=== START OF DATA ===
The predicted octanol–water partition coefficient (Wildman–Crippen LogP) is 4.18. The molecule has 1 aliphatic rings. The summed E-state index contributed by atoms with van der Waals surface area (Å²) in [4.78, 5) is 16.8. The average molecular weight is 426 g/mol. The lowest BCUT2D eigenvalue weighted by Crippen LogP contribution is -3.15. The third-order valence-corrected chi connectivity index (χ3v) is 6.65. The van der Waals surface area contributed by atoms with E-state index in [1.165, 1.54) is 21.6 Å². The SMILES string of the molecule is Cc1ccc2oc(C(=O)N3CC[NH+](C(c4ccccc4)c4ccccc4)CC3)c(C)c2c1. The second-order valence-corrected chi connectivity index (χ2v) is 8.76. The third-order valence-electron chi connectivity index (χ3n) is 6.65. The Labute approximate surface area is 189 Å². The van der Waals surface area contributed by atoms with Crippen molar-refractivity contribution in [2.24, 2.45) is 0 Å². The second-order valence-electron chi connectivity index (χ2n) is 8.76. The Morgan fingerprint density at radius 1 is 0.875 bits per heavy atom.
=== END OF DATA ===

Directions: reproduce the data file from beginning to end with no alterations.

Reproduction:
The predicted octanol–water partition coefficient (Wildman–Crippen LogP) is 4.18. The molecule has 1 aliphatic rings. The summed E-state index contributed by atoms with van der Waals surface area (Å²) in [4.78, 5) is 16.8. The average molecular weight is 426 g/mol. The lowest BCUT2D eigenvalue weighted by Crippen LogP contribution is -3.15. The third-order valence-corrected chi connectivity index (χ3v) is 6.65. The van der Waals surface area contributed by atoms with E-state index in [1.165, 1.54) is 21.6 Å². The SMILES string of the molecule is Cc1ccc2oc(C(=O)N3CC[NH+](C(c4ccccc4)c4ccccc4)CC3)c(C)c2c1. The second-order valence-corrected chi connectivity index (χ2v) is 8.76. The third-order valence-electron chi connectivity index (χ3n) is 6.65. The Labute approximate surface area is 189 Å². The van der Waals surface area contributed by atoms with Crippen molar-refractivity contribution in [2.24, 2.45) is 0 Å². The second-order valence-electron chi connectivity index (χ2n) is 8.76. The Morgan fingerprint density at radius 1 is 0.875 bits per heavy atom.